China Zhi Gong Party

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China Zhi Gong Party
中国致公党
Zhōngguó Zhìgōngdǎng
Chairperson Wan Gang
Founded 10 October 1925; 92 years ago (1925-10-10)
Preceded by Hongmen
Headquarters Beijing
Newspaper Zhongguofazhan(China Development)[6]
Zhongguozhigong (China Zhi Gong)[7]
Membership 48,000[8][9]
Ideology Mao Zedong Thought[10][11]
Socialism with Chinese characteristics
Reunification
Patriotism[10]
Federalism
Political position Left-wing
National affiliation United Front
National People's Congress
29 / 2,987
Standing Committee of NPC
3 / 166
Website
www.zg.org.cn
China Zhi Gong Party
Chinese name
Traditional Chinese 中國致公黨
Simplified Chinese 中国致公党
Tibetan name
Tibetan ཀྲུང་གོ་ཀྲི་ཀུང་ཏང།
Zhuang name
Zhuang Cunghgoz Ceiqgoeng Danj
Mongolian name
Mongolian Cyrillic Дундад улсын зии хүн даан нам
Mongolian script ᠳᠤᠮᠳᠠᠳᠤ ᠤᠯᠤᠰ ᠤᠨ
ᡁᠢ ᠬᠦᠩ ᠳ᠋ᠠᠩ ᠨᠠᠮ
Uyghur name
Uyghur
جۇڭگو ئادالەتچىلەر پارتىيىسى
Manchu name
Manchu script ᡷᡳᡳᡬᠣᠩᡩᠠᠩ
Romanization Zhig'ongdang

The China Zhi Gong Party (Chinese: 中国致公党) or China Party for Public Interest is one of the eight legally recognised political parties in the People's Republic of China that follow the direction of the Communist Party of China (CPC) and are represented in the Chinese People's Political Consultative Conference.

The China Zhi Gong Party derives from the overseas Hung Society organisation "Hung Society Zhigong Hall" or "Chee Kong Tong", based in San Francisco, USA. This organisation was one of the key supporters of Sun Yat-sen in his revolutionary efforts to overthrow the Qing dynasty.

The party was founded on October 1925 in San Francisco, and was led by Chen Jiongming and Tang Jiyao, two ex-Kuomintang warlords that went into opposition. Their first platform was federalism and multi-party democracy. The party moved its headquarters to Hong Kong in 1926. After the Japanese invasion of Manchuria in 1931 it began engaging in anti-Japanese propaganda and boycotts. The party was nearly wiped out during the Japanese occupation of Hong Kong. The party turned to the left during its third party congress in 1947.

After the People's Republic of China was founded, at the invitation of the CPC, representatives of the CZGP attended the First Plenary Session of the CPPCC in 1949. They participated in drawing up the CPPCC Common Program and electing the Central People's Government. As part of the Chinese Communist Party's re-organisation of the minor aligned parties, the CZGP was designated as the party of returned overseas Chinese, their relatives, and noted figures and scholars who have overseas ties.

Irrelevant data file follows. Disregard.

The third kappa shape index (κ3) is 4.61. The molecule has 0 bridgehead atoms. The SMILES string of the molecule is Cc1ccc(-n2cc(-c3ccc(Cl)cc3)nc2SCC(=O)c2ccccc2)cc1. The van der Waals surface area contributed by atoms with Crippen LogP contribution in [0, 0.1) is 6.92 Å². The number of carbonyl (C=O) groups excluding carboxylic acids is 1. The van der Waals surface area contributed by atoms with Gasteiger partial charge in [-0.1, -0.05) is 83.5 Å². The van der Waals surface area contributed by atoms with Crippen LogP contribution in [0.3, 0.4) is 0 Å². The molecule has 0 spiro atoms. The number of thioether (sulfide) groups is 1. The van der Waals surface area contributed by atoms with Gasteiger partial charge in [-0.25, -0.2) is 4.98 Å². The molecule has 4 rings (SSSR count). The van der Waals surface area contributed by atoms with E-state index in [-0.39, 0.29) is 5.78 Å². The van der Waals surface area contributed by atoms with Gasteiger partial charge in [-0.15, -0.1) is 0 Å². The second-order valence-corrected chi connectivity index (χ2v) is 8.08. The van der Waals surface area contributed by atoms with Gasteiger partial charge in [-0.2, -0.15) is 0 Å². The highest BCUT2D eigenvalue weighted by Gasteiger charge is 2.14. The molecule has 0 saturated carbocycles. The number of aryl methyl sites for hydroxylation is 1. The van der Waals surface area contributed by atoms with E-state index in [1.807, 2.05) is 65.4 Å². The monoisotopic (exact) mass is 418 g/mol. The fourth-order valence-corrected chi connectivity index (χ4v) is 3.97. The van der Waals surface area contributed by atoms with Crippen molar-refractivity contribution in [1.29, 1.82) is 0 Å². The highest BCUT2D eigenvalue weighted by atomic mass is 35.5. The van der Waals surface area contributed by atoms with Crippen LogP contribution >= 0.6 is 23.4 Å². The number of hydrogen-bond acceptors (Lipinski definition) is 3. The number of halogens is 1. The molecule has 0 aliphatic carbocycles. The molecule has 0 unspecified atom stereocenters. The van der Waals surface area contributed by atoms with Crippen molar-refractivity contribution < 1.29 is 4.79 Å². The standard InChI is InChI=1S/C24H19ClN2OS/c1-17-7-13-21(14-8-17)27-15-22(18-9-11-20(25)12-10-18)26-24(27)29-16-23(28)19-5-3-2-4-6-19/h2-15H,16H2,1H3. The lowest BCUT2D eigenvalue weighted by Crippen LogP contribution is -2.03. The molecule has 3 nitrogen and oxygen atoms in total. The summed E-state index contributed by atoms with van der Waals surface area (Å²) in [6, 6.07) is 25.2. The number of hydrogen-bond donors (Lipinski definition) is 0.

On occasions, the party appears to be used as a convenient intermediary for contacts with certain foreign interests. For example, when a delegation of Paraguayan politicians visited Beijing in 2001 and met Li Peng (despite Paraguay having diplomatic relations not with PRC but with ROC in Taiwan), it was invited not by the PRC government or the Communist Party, but by the Zhi Gong Party.[12]

In April 2007, Wan Gang, Deputy Chair of the Zhi Gong Party Central Committee, was appointed Technology Minister of China. This was the first non-Communist Party ministerial appointment in China since the 1950s.

Leaders[edit]

  1. Chen Jiongming (1925–1933)
  2. Chen Yansheng (陈演生) (1933–1947)
  3. Li Jishen (1947–1950)
  4. Chen Qiyou (陈其尤) (1950–1979)
  5. Huang Dingchen (黄鼎臣) (1979–1984)
  6. Dong Yinchu (董寅初) (1984–1997)
  7. Luo Haocai (1997–2007)
  8. Wan Gang (2007–present)[13]

References[edit]

  1. ^ "Archived copy". Archived from the original on 2017-12-27. Retrieved 2017-12-27. 
  2. ^ Some regional committee use another logo "Archived copy". Archived from the original on 2017-12-28. Retrieved 2017-12-27. 
  3. ^ "Archived copy". Archived from the original on 2017-10-07. Retrieved 2017-12-27. 
  4. ^ https://mp.weixin.qq.com/profile?src=3&timestamp=1514355919&ver=1&signature=vpblXIzFTclFdG8aHER8IgP75mnc5QrZXHukkDnzWIBqJto5L42IqpyL5vfOe0WYwmDPZ8FR8muX-aX5linMSA==
  5. ^ https://mp.weixin.qq.com/profile?src=3&timestamp=1514355900&ver=1&signature=qkkQ2ladBI3b6SmOx69rE0Po7mIA1veRS30zPFGr4uXQM2LLrJZGFgN9vaXABkGAeOIS9TqatNUUzdasERK3vQ==
  6. ^ "Archived copy". Archived from the original on 2017-09-12. Retrieved 2017-12-22. 
  7. ^ "Archived copy". Archived from the original on 2017-06-29. Retrieved 2017-12-27. 
  8. ^ "Archived copy". Archived from the original on 2018-01-01. Retrieved 2018-01-01. 
  9. ^ "Archived copy". Archived from the original on 2017-12-22. Retrieved 2017-12-22. 
  10. ^ a b "Archived copy". Archived from the original on 2017-06-29. Retrieved 2017-12-22. 
  11. ^ "Archived copy". Archived from the original on 2017-12-27. Retrieved 2017-12-27. 
  12. ^ Chinese Top Legislator Meets Paraguayan Delegation Archived 2011-06-05 at the Wayback Machine. (July 31, 2001)
  13. ^ "Archived copy". Archived from the original on 2017-06-29. Retrieved 2017-12-22. 

External links[edit]